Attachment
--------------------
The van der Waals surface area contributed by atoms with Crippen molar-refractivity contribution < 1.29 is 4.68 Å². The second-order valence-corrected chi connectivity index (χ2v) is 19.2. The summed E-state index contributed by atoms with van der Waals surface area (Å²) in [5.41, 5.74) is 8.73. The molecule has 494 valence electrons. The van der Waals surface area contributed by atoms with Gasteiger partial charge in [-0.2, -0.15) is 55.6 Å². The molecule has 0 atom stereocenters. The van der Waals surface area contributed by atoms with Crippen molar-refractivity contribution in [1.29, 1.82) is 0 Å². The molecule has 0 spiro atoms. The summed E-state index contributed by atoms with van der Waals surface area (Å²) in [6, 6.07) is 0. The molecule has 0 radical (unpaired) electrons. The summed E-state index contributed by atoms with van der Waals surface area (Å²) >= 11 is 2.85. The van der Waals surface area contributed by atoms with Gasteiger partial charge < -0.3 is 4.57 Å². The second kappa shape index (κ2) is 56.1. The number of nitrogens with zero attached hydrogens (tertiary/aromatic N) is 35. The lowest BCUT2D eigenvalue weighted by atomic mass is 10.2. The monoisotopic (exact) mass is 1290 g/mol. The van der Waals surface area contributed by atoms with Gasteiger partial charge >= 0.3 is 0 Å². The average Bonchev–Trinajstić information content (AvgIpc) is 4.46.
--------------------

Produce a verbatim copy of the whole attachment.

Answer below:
The van der Waals surface area contributed by atoms with Crippen molar-refractivity contribution < 1.29 is 4.68 Å². The second-order valence-corrected chi connectivity index (χ2v) is 19.2. The summed E-state index contributed by atoms with van der Waals surface area (Å²) in [5.41, 5.74) is 8.73. The molecule has 494 valence electrons. The van der Waals surface area contributed by atoms with Gasteiger partial charge in [-0.2, -0.15) is 55.6 Å². The molecule has 0 atom stereocenters. The van der Waals surface area contributed by atoms with Crippen molar-refractivity contribution in [1.29, 1.82) is 0 Å². The molecule has 0 spiro atoms. The summed E-state index contributed by atoms with van der Waals surface area (Å²) in [6, 6.07) is 0. The molecule has 0 radical (unpaired) electrons. The summed E-state index contributed by atoms with van der Waals surface area (Å²) >= 11 is 2.85. The van der Waals surface area contributed by atoms with Gasteiger partial charge < -0.3 is 4.57 Å². The second kappa shape index (κ2) is 56.1. The number of nitrogens with zero attached hydrogens (tertiary/aromatic N) is 35. The lowest BCUT2D eigenvalue weighted by atomic mass is 10.2. The monoisotopic (exact) mass is 1290 g/mol. The van der Waals surface area contributed by atoms with Gasteiger partial charge >= 0.3 is 0 Å². The average Bonchev–Trinajstić information content (AvgIpc) is 4.46.